Once the corona crisis is behind us, Israel is going to need to set up a national commission of inquiry, similar to the ones it established after the Yom Kippur War and after the bank-shares collapse of the 1980s. These commissions are typically headed by a Supreme Court justice and include experts from the relevant fields. Most importantly, they have subpoena powers that enable them to question the people who made the decisions in real time and those who carried out the policies.
The Corona Commission would look into why Israeli children lost more school days than any other children in the world. It would examine the health-care system and ask why it was necessary to impose draconian lockdowns so frequently and for such lengthy periods, and why stores weren’t allowed to open for the millions of Israelis who’d already been vaccinated. It would investigate the role of the police and justice system in enforcing corona measures and determine whether the economic assistance provided by the Finance Ministry to small businesses and the unemployed was enough.
But most importantly, it would look into the functioning of the government, by all accounts the worst in Israel’s history. Fateful meetings on when to lift a lockdown or when to reopen schools turned into sparring matches between the ministers. In the words of Health Minister Yuli Edelstein, “This is a mess.”
Just how much of a mess was made painfully clear to the public last week, when recordings from a Cabinet meeting were leaked to the press. On the agenda was whether to extend the recent lockdown by another two days, as health experts urged, due to the high infection rate and the number of seriously ill patients. The meeting deteriorated into a political slugfest between two ostensibly responsible people, one the longest-serving prime ministers in Israel’s history and the other a former IDF chief of staff.
In the recordings, aired on Channel 12 and Kan News, Prime Minister Binyamin Netanyahu is heard accusing Defense Minister Benny Gantz of having “the blood of many Israelis” on his hands if the lockdown was not extended.
Netanyahu: “The public understands your game very well. It understands you are condemning many Israelis to serious illness and death.”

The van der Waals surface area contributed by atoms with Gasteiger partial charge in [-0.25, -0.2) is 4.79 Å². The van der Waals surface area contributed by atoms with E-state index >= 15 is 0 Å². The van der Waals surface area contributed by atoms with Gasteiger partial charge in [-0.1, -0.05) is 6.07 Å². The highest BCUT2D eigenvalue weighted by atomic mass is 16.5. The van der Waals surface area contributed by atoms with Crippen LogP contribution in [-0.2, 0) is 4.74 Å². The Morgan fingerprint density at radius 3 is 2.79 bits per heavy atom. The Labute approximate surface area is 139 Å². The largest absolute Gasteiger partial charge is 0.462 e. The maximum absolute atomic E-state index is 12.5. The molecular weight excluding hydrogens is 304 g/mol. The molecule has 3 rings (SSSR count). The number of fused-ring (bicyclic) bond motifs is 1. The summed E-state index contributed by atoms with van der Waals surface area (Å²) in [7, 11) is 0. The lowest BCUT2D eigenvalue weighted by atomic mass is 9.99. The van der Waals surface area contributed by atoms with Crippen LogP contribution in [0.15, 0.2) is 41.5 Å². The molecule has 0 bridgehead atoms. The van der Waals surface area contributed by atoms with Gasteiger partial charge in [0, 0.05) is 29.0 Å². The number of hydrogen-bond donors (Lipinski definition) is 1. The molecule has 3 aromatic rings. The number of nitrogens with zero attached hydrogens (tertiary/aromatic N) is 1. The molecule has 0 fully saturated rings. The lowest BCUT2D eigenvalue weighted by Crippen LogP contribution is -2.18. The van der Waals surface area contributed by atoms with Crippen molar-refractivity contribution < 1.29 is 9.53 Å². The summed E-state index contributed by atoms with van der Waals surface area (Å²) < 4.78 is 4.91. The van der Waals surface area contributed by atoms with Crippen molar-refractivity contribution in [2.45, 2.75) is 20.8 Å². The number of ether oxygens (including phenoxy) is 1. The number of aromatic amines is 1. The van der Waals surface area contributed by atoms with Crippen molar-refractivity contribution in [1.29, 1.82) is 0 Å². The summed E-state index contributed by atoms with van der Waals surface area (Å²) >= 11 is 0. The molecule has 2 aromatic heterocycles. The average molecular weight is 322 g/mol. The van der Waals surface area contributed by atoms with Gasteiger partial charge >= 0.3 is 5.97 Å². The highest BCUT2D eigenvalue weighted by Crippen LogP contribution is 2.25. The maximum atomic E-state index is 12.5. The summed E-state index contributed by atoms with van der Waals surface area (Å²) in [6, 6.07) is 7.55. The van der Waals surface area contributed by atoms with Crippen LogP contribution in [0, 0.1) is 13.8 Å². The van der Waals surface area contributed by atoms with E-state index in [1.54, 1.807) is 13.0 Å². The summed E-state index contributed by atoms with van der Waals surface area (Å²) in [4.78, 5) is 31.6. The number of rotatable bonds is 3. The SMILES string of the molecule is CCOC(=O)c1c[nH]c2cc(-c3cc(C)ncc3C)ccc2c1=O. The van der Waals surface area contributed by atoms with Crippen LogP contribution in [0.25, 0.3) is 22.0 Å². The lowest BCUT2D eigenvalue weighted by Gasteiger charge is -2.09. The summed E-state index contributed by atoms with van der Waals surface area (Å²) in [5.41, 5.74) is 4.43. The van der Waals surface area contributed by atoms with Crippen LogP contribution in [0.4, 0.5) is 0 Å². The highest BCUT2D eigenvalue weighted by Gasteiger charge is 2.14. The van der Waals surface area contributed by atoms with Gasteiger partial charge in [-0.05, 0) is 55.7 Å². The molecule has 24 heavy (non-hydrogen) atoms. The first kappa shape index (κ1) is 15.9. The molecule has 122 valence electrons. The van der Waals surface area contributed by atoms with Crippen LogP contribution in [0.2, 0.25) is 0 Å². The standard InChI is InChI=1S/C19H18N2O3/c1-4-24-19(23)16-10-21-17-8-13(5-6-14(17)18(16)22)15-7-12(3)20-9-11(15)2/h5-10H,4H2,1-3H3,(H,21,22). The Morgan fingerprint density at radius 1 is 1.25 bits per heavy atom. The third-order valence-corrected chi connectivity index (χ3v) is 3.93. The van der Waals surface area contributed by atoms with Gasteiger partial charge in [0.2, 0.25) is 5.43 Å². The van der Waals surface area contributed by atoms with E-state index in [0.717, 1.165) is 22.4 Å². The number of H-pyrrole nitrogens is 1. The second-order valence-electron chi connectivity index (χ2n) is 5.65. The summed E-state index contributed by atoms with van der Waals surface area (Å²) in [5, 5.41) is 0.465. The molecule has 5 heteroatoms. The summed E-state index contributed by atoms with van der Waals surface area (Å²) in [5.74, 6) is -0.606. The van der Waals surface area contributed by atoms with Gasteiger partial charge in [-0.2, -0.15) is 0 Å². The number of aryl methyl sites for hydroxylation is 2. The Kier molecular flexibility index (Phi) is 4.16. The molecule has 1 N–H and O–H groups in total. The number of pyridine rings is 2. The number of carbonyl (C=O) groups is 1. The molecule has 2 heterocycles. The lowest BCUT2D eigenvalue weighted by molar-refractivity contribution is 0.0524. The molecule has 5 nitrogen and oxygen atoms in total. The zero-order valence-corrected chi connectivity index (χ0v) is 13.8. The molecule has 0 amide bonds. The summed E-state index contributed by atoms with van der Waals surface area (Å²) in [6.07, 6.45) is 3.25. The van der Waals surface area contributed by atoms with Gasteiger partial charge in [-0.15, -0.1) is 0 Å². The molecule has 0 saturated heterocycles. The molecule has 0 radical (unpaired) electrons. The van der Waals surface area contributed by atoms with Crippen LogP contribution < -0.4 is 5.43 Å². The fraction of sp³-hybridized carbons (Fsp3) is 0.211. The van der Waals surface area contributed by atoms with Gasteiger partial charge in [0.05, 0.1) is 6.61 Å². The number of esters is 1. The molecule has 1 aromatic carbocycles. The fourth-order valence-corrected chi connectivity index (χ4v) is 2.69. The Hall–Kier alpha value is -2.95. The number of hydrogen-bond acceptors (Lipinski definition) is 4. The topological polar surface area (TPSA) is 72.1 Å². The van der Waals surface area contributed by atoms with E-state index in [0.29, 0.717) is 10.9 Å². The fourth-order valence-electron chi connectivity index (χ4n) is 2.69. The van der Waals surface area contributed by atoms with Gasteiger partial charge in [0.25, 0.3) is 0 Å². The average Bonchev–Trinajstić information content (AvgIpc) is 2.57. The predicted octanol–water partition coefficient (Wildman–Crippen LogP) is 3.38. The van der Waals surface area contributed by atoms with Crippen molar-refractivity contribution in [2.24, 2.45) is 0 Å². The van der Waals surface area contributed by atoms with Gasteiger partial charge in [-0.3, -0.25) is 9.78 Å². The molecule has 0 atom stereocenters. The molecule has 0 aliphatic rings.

Gantz: “Don’t tell me stories, don’t lecture me about responsibility for human lives. You are throwing dust in the public’s eyes.”
Netanyahu: “We understand you’re adopting an oppositional stance, we understand it’s your strategy. Open, open, open [businesses and schools], morbidity will rise, and you know exactly what the result will be. In these 50 days left until the election, I expect that you will always object to what we propose.”
How embarrassing that this is the level of discourse at an important Cabinet meeting. In truth, Israel has known quite a few “unity” governments that weren’t all that united. In 1984, Yitzchak Shamir and Shimon Peres were polar opposites on many political issues, but the unity government they set up worked because they understood the need to put aside differences to tackle problems like 400 percent annual inflation.
Gantz has good reason to be angry with Netanyahu, who never had any intention of honoring his commitment to allow the Blue and White leader to take over as prime minister. But that doesn’t give him the right to play politics with lives, to ignore top health experts in order to win some votes from frustrated business owners who are pining to reopen.
Netanyahu has good reason to think that Gantz isn’t ready to lead the country. But that doesn’t give him the right to play politics with lives, failing to pass a budget that would reflect new realities and give the health system the resources it needs to combat corona.
Experts are saying that we’re in an “era of pandemics,” with corona-like viruses surfacing every few years. If that’s so, Israel urgently needs an inquiry commission to put its finger on how the country got saddled with such a dysfunctional government and how it can prevent a repeat.